Alone in a time of coronavirus

Looking back through my calendar, I think the last time I deliberately met anyone was March 7th. I foolishly skipped a couple of Massey College social events in the next couple of days and helped my ex-flatmate Silas move out, but by the time another friend was visiting town on the 14th, she cancelled her social plans and left Toronto shortly after arriving. My dentist’s office closed on the 16th, during the same timespan as I was trying to cancel my appointment because of a sore throat.

Since then, all my social gatherings have been cancelled. So was the Mark Jaccard talk at U of T on the 23rd, Massey Grand Rounds on the 25th (which I had been strongly suggesting to medically-minded friends), and my mother’s intended birthday visit on her way back from helping her mother in North Carolina, along with the U of T Festival of Dance which we planned to attend. The big Queen’s Park climate rally planned for April 3rd by Fridays for the Future was ‘shifted online’, producing no effects which I observed (in fairness, that’s true of in-person climate rallies too). The UBC alumni lunch I was invited to on the 9th was cancelled.

There’s a reasonable chance this is the longest I have gone without a deliberate meeting since I first had any control over my life, say in elementary school, when agreeing to meet a friend after school was already normal. Running into my supervisor or member of the provincial parliament on the sidewalks is certainly welcome and a change from solitude, but it doesn’t diminish the oddity of having nothing scheduled except forgettable group videoconferences (I pity those whose schooling will increasingly take that tedious and unengaging form).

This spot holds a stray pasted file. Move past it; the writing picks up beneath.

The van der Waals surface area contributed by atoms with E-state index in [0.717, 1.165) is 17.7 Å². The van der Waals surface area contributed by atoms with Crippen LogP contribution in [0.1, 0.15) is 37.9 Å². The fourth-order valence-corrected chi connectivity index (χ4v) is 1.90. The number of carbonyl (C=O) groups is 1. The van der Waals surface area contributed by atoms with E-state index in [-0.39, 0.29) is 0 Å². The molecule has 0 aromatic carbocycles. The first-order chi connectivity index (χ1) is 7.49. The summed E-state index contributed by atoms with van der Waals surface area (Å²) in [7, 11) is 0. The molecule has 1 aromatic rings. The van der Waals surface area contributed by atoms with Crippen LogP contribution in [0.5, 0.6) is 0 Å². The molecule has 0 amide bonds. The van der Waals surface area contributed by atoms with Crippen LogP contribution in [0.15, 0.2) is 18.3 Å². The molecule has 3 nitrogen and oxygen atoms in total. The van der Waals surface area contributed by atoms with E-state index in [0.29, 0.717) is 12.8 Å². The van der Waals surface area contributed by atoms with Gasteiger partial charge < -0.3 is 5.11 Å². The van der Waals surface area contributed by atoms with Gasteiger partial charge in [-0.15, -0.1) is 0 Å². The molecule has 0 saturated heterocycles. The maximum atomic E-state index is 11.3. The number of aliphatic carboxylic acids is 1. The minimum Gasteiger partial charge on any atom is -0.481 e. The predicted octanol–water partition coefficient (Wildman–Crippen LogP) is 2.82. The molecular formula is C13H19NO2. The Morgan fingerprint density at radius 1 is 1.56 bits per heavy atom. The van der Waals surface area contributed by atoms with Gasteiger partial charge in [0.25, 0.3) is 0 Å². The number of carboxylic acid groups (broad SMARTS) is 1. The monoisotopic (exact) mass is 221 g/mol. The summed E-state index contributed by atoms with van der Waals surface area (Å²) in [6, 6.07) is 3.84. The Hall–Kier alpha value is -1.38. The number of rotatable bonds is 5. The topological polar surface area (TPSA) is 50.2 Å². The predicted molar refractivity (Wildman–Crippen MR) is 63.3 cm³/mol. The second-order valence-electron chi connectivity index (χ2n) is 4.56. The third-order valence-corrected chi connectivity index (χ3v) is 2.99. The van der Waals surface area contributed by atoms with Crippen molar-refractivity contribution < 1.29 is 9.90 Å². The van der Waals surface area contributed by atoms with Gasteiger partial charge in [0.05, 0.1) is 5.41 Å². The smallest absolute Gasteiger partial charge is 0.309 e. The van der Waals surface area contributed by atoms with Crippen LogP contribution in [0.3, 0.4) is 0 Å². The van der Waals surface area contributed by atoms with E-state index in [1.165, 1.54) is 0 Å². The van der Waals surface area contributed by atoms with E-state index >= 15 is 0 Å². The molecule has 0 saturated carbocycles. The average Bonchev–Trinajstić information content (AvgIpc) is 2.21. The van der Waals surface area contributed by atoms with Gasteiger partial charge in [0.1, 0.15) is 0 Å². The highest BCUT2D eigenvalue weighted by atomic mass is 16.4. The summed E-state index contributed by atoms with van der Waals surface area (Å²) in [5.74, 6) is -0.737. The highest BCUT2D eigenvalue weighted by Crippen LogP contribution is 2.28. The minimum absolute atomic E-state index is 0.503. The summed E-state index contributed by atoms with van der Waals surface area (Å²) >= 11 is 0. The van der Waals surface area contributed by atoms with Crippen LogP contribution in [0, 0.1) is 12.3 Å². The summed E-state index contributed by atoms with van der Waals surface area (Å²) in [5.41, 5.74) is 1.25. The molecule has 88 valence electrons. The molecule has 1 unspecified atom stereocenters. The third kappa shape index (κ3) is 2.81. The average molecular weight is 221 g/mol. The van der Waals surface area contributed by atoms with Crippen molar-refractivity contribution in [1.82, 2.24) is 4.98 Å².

Particularly as I am working through an audiobook on Stoicism I am mindful about the pointlessness and perhaps inappropriateness of complaining, which isn’t precisely what I intend to do with this post. It’s more to share life experience and preserve a contemporaneous account than to advance any claim that what’s happening is intolerable or undeserved. Indeed, I am exceedingly fortunate in that my most important work is largely unimpeded by all this. My data collection and research for the PhD are done. Now it’s just a matter of incorporating the literature into my manuscript and editing it to the point where I can send it to the committee. I can do all that alone, as odd as a solitary life continues to feel.

Author: Milan

In the spring of 2005, I graduated from the University of British Columbia with a degree in International Relations and a general focus in the area of environmental politics. In the fall of 2005, I began reading for an M.Phil in IR at Wadham College, Oxford. Outside school, I am very interested in photography, writing, and the outdoors. I am writing this blog to keep in touch with friends and family around the world, provide a more personal view of graduate student life in Oxford, and pass on some lessons I've learned here.

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